April 10, 2017 / 10:10 AM / 4 months ago

PRECIOUS-Gold slips further from five-month high on Fed expectations

    * Dollar index touches three-week high in Asian trade
    * Concerns over N. Korea and Middle East underpin gold
    * GRAPHIC-2017 asset returns: tmsnrt.rs/2jvdmXl

 (Updates prices, adds comment)
    By Jan Harvey
    LONDON, April 10 (Reuters) - Gold slipped further on Monday
from the previous session's five-month high, as expectations
that the Federal Reserve will press ahead with interest rate
hikes counterweighed concerns over political tensions in North
Korea and the Middle East. 
    Spot gold        was down 0.2 percent at $1,251.55 an ounce
at 1415 GMT, while U.S. gold futures        for June delivery
were down $4.20 at $1,253.10.
    The metal rose above $1,270 on Friday for the first time
since early November following much weaker than expected U.S.
jobs data, and after the United States launched a missile strike
on a Syrian air base.
    It fell back quickly in later trade as the dollar recovered,
however, failing once again to beat key chart resistance at its
200-day moving average, which has broadly capped gains since
October.
    "There appears to have been some profit taking after that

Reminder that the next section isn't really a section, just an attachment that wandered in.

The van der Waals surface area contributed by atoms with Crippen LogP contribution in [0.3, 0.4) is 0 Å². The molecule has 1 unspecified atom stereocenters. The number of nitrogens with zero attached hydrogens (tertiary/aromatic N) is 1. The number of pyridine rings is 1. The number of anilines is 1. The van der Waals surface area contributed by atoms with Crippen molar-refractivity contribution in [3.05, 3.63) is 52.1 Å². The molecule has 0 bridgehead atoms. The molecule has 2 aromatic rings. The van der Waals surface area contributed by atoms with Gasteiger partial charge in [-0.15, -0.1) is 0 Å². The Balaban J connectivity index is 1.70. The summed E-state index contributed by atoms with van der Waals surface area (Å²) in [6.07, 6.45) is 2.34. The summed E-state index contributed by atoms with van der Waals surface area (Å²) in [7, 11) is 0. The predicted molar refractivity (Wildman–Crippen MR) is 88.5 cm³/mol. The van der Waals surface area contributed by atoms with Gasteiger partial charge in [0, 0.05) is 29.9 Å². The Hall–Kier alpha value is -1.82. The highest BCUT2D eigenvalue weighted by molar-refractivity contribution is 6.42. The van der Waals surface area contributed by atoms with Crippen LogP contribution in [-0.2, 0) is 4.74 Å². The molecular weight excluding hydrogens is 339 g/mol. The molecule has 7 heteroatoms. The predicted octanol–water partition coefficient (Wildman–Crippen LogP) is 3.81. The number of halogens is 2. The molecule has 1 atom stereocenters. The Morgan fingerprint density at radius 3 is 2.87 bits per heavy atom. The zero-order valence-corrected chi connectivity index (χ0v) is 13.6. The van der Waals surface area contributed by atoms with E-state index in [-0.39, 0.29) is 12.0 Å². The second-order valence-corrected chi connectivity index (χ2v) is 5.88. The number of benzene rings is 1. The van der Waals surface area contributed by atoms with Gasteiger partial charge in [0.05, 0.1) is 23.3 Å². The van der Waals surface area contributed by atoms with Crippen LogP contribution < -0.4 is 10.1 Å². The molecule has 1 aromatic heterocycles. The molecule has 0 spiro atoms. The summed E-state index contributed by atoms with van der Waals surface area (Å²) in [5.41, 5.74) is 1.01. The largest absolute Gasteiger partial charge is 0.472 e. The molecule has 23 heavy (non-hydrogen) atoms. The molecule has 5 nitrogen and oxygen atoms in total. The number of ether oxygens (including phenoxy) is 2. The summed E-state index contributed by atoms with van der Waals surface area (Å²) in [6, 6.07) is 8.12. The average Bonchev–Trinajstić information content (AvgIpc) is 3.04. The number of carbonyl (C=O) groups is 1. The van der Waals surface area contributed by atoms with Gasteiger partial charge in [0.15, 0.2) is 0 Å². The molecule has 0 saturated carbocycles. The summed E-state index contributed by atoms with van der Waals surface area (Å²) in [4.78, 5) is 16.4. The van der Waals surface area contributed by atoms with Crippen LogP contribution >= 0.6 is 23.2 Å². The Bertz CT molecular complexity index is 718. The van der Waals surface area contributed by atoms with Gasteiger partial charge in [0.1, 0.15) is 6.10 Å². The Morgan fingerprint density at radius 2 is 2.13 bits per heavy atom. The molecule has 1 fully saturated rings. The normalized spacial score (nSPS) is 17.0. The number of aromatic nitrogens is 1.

move above the 200-day moving average on Friday," Mitsubishi
analyst Jonathan Butler said.
    "Friday's U.S. unemployment reading, which fell to a 10-year
low, would appear to confirm that the United States is
approaching full employment," he said. "This has increased the
probability of a June rate rise... (and) clearly weighed on
gold."
    The dollar started the week near three-week highs against a
basket of currencies after a key Federal Reserve official
reinforced the U.S. central bank's commitment to continue
raising interest rates.       
    Expectations that the pace of U.S. rate increases will pick
up this year, lifting the opportunity cost of holding
non-yielding bullion, have proved a major drag on gold. 
    The euro also came under pressure from worries over the
tightening race for the French presidency.
    The wider financial markets took on a more cautious tone on
Monday, with trading volumes muted by political tensions in the
Middle East and the Korean peninsula.            
    Top aides to U.S. President Donald Trump differed on Sunday
on where U.S. policy on Syria was headed after last week's
attack on a Syrian air base, while U.S. Secretary of State Rex
Tillerson warned that the strikes were a warning to other
nations, including North Korea.                         
    "Geopolitical tensions are likely to be supportive and may
put the brakes on what would otherwise be a retracement from the
mid-March uptrend," MKS said in a note. 
    Silver        was down 0.8 percent at $17.81 an ounce,
having hit its highest since Feb. 27 at $18.47 on Friday.
Platinum        was 1.4 percent lower at $938.20, while
palladium        was down 1.5 percent at $789.50.

    
 (Additional reporting by Nallur Sethuraman in Bengaluru;
Editing by David Goodman and Susan Thomas)
  

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